Other VPN's

In recent years there has been a 'market' for personal VPN's, which has been driven by a justified paranoia about ISP's tracking people's browsing habits, combined with streaming companies (and other websites) blocking customers based on the location of their Public IP Address. This is unfortunately the world we now live in, and this does make the case for personal VPN's, but...

A personal VPN is not a VPN in the classical sense, its more like a proxy which allows you to change your Public IP address to one in the country of your choice, and in some cases this will allow you to bypass websites location blocking. But does it stop ISP tracking?


ISP Tracking

No, in most cases it does not. ISP's use 'DNS" to track you, and a personal VPN in most cases does not also carry DNS, leaving DNS still being sent to, and received from your ISP's servers. You can, switch your DNS to another provider, but unless you're using DNSSEC and you've got a computer that supports it, a router that supports it and a public DNS Server that supports it, then this isn't going to help. Ideally, you would want DNS to travel over the VPN to the VPN providers secure DNS but none of the popular ones support this, and actually a personal VPN can be dangerous if you're not very careful.


The dangers

Your Router with its NAT and Firewall does a fair job at protecting you, and if you're a GEN Customer then your router does a fantastic job of protecting you, but when you use a personal VPN then you're bypassing that protection. Some personal VPN's are bidirectional, and that means once your connected, your computer is visible on the Public Internet, and that's a big problem especially for users on Windows.

I highly recommend that you take professional advice before using a personal VPN.

Firewalls

When GEN Setup a VPN Service for a customer, we're able to use firewall rules to greatly limit the threat. We do this in two main ways:


Geolocation

We block traffic from everywhere except the UK, and we do this at the firewall level. This means that from the rest of the world, your VPN services doesn't even exist. This is a way of reducing the 'attack surface' which is a technical term meaning that we're reducing the number of possible bad people who can see your VPN and who can then attempt to exploit it.


Service Screening

Service Screening means that when you connect to the VPN, you're not actually connected to the companies LAN. You're connected to a 'virtual' network that only exists in the router. From this virtual network we then prove some rules that will allow only a limit set of services to be reachable. If, for example, you have an internal CRM system at 192.168.1.100 and its accessed using a browser, then we can setup a rule that allows VPN users to reach 192.168.1.100 at port 80 and 443 (web) but nothing else. This sort of screening is absolutely VITAL because you're staff will leave their devices on the train, unattended in costa, or even worse let their children play on them.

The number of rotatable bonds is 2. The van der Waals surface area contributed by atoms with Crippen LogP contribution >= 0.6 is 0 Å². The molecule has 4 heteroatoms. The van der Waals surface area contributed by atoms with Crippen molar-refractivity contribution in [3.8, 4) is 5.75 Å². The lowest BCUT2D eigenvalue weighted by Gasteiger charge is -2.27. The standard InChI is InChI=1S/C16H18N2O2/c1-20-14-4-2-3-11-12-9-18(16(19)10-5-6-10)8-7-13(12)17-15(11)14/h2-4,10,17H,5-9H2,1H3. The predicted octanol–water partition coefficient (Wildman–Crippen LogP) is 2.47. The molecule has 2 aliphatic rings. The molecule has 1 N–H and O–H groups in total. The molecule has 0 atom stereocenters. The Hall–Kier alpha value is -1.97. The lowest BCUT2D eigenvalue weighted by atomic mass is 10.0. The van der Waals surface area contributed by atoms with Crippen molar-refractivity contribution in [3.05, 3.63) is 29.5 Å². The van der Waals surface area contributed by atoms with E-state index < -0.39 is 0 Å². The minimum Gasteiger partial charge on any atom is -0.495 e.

GEN's Centralised VPN

For customers using GEN's wide area networking solutions, we don't need to supply or setup your own VPN routing hardware, our centralised VPN concentrator is able to handle all the VPN needs from GEN. This works because the hardware/software we use allows us to isolate or segment users from different companies. When you connect into a GEN Centralised VPN Service, you're given your own 'virtual' network that is unique to your company, and it has unique rules allow access to only your companies services that you are permitted access to. This service is monitored and managed by the staff at the GEN NOC to provide a high level of security oversight, and at the same time reducing the risk, and cost of such a solution. In a GEN managed VPN, we handle the on-boarding and off-boarding of staff, as well as support them with any issues they may have. We can dynamically change the filters based on the needs of your company, if for example an executive will be in the middle east for two weeks, we can 'permit' that but only for those two weeks.

Cyber Security

Having a robust and reliable cyber security team is vital for modern businesses, whether that's in house or outsourced, and its vital that any VPN is discussed with that team to ensure you're not blowing a hole in the protection strategy they've deployed. If you don't have a cyber security team, then you should seriously look into getting one, or outsourcing it. A data breach in today's economy can in some cases be commercially terminal, unless you're large enough to withstand such an event and the significant costs it wll incur.

ps: Don't use Equifax, who had a massive data breach, tried to cover it up, and are still selling 'cyber security' services. The Irony is simply staggering. Citation